Still from “Raya and the Last Dragon.”
The box-office calendar is shifting once again. In the last day more than a dozen Hollywood titles have been displaced from the slate, moving to later in the year or into 2022, due to the Covid pandemic.
On Thursday, the latest James Bond flick, MGM’s “No Time to Die,” was pushed from April to October, Sony’s “Ghostbusters: Afterlife” was moved to November, and Sony’s “Morbius” and “Uncharted” exited to 2022. On Friday, Disney shifted a half-dozen films, including “The King’s Man,” later into the year or removed them from the calendar entirely.
The few films that remain in February and March are tied to streaming releases. AT&T/Warner Bros.’ “Tom and Jerry” heads to HBO Max and theaters on Feb. 26, Disney’s “Raya and the Last Dragon” will debut in theaters and on Disney+ for $30 on March 5, and AT&T/Warner Bros.’ “Godzilla v. Kong” hits HBO Max and cinemas on March 26.
Lions Gate‘s “Chaos Walking” is the only major film release without a day-and-date streaming plan.
“[Warner Bros.] made the right move all along,” said Jeff Bock, senior analyst at Exhibitor Relations. “They may have not cleared it through the proper channels, and may have ruffled some feathers in the process, but make no mistake, WB is the only studio other than Disney that is really bolstering itself and theaters simultaneously in a way that is safe and responsible.”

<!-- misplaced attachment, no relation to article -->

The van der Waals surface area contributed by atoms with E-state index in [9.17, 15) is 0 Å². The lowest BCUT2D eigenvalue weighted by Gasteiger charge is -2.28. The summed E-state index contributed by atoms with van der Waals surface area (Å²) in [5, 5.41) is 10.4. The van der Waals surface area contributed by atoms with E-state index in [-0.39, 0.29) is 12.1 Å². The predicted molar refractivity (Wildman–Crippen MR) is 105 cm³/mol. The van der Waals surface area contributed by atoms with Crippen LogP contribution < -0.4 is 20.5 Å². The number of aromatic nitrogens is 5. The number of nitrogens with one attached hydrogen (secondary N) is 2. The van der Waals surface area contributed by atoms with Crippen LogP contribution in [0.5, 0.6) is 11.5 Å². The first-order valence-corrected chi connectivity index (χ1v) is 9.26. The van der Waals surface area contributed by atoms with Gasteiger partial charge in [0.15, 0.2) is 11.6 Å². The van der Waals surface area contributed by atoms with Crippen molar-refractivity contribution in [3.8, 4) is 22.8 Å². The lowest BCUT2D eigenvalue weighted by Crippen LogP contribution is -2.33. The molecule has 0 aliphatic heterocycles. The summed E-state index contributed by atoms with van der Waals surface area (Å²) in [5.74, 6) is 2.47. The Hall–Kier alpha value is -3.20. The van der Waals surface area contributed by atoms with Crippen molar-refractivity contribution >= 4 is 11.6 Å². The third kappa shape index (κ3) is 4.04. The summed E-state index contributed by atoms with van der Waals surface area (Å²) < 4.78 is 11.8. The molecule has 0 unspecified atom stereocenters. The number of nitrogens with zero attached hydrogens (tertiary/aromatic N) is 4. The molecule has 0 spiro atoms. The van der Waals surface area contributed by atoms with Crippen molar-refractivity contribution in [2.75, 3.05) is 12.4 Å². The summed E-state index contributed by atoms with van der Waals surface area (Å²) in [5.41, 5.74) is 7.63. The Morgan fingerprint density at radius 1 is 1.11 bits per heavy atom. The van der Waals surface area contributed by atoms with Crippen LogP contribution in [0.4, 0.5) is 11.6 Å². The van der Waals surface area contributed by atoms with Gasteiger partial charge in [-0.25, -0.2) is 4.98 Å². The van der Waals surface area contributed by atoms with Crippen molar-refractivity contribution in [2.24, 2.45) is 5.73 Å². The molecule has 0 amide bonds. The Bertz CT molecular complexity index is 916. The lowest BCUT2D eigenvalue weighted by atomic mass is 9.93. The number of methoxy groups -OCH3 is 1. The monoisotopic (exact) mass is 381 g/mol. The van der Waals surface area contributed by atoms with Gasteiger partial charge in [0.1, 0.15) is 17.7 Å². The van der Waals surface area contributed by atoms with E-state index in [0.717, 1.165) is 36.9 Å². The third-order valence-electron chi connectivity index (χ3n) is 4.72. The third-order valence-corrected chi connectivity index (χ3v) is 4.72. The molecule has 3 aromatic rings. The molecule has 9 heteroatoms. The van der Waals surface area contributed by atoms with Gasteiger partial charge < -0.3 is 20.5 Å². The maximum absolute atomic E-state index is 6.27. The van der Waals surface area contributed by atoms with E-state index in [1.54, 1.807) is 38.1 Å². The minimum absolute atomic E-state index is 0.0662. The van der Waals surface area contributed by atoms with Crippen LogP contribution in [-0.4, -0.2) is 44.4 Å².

The U.S. is recording at least 187,500 new Covid-19 cases and at least 3,050 virus-related deaths each day, based on a seven-day average calculated by CNBC using Johns Hopkins University data.
While President Joe Biden has promised to expedite vaccines across the country, only around 17.5 million doses have been administered so far.
Studios are worried that continued increases in coronavirus cases will keep moviegoers away from cinemas even with new titles playing on big screens. Many of these films have large production budgets and rely on strong ticket sales to break even.
However, studios that have streaming services have a safety net, Bock said. For Warner Bros. the dual release in theaters and on HBO Max allows it to bolster subscriber sign-ups and make money from ticket sales.
It’s unclear how successful that strategy has been, as “Wonder Woman 1984” is, so far, the only Warner Bros. film to be released in this fashion. AT&T is set to report quarterly earnings next week, so analysts will likely get a better sense of how the film performed for the company then.
Disney’s release of “Raya and the Last Dragon” is also a first. Previously, the company had released “Mulan” on Disney+ for a $30 premium but did not release it in theaters at the same time. Disney has yet to comment on how “Mulan” performed for the company.
“It’s going to be tough sledding for theaters,” Bock said. “[They] will have to rely on indie distributors until at least May.”
Disclosure: NBCUniversal is the parent company of Universal Studios and CNBC. Universal is releasing “No Time To Die” internationally, while MGM handles the domestic release.